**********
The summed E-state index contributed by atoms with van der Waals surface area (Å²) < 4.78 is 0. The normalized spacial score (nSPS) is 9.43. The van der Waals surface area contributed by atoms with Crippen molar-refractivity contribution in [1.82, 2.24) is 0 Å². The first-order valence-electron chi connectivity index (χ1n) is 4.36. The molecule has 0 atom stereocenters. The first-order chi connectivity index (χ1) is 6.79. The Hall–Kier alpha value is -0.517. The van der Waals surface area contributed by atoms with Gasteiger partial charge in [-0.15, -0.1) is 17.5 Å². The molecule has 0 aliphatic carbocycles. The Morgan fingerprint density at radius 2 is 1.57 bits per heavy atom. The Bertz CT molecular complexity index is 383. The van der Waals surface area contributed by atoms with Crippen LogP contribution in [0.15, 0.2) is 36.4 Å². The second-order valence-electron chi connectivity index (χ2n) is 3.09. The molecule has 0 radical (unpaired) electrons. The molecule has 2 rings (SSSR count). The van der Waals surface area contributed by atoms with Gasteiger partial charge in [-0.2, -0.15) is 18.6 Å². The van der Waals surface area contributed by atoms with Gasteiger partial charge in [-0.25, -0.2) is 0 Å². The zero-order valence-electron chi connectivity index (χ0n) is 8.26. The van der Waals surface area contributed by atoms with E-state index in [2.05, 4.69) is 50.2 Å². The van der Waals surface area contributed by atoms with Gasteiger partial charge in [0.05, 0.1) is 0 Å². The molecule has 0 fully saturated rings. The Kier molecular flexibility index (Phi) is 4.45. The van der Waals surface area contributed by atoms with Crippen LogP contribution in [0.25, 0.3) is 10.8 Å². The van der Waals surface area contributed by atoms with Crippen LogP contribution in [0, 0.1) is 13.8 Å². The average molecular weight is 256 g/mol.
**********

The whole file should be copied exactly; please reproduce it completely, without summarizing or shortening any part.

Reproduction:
The summed E-state index contributed by atoms with van der Waals surface area (Å²) < 4.78 is 0. The normalized spacial score (nSPS) is 9.43. The van der Waals surface area contributed by atoms with Crippen molar-refractivity contribution in [1.82, 2.24) is 0 Å². The first-order valence-electron chi connectivity index (χ1n) is 4.36. The molecule has 0 atom stereocenters. The first-order chi connectivity index (χ1) is 6.79. The Hall–Kier alpha value is -0.517. The van der Waals surface area contributed by atoms with Gasteiger partial charge in [-0.15, -0.1) is 17.5 Å². The molecule has 0 aliphatic carbocycles. The Morgan fingerprint density at radius 2 is 1.57 bits per heavy atom. The Bertz CT molecular complexity index is 383. The van der Waals surface area contributed by atoms with Crippen LogP contribution in [0.15, 0.2) is 36.4 Å². The second-order valence-electron chi connectivity index (χ2n) is 3.09. The molecule has 0 radical (unpaired) electrons. The molecule has 2 rings (SSSR count). The van der Waals surface area contributed by atoms with Gasteiger partial charge in [-0.2, -0.15) is 18.6 Å². The van der Waals surface area contributed by atoms with Gasteiger partial charge in [-0.25, -0.2) is 0 Å². The zero-order valence-electron chi connectivity index (χ0n) is 8.26. The van der Waals surface area contributed by atoms with E-state index in [2.05, 4.69) is 50.2 Å². The van der Waals surface area contributed by atoms with Gasteiger partial charge in [0.05, 0.1) is 0 Å². The molecule has 0 fully saturated rings. The Kier molecular flexibility index (Phi) is 4.45. The van der Waals surface area contributed by atoms with Crippen LogP contribution in [0.25, 0.3) is 10.8 Å². The van der Waals surface area contributed by atoms with Crippen LogP contribution in [0, 0.1) is 13.8 Å². The average molecular weight is 256 g/mol.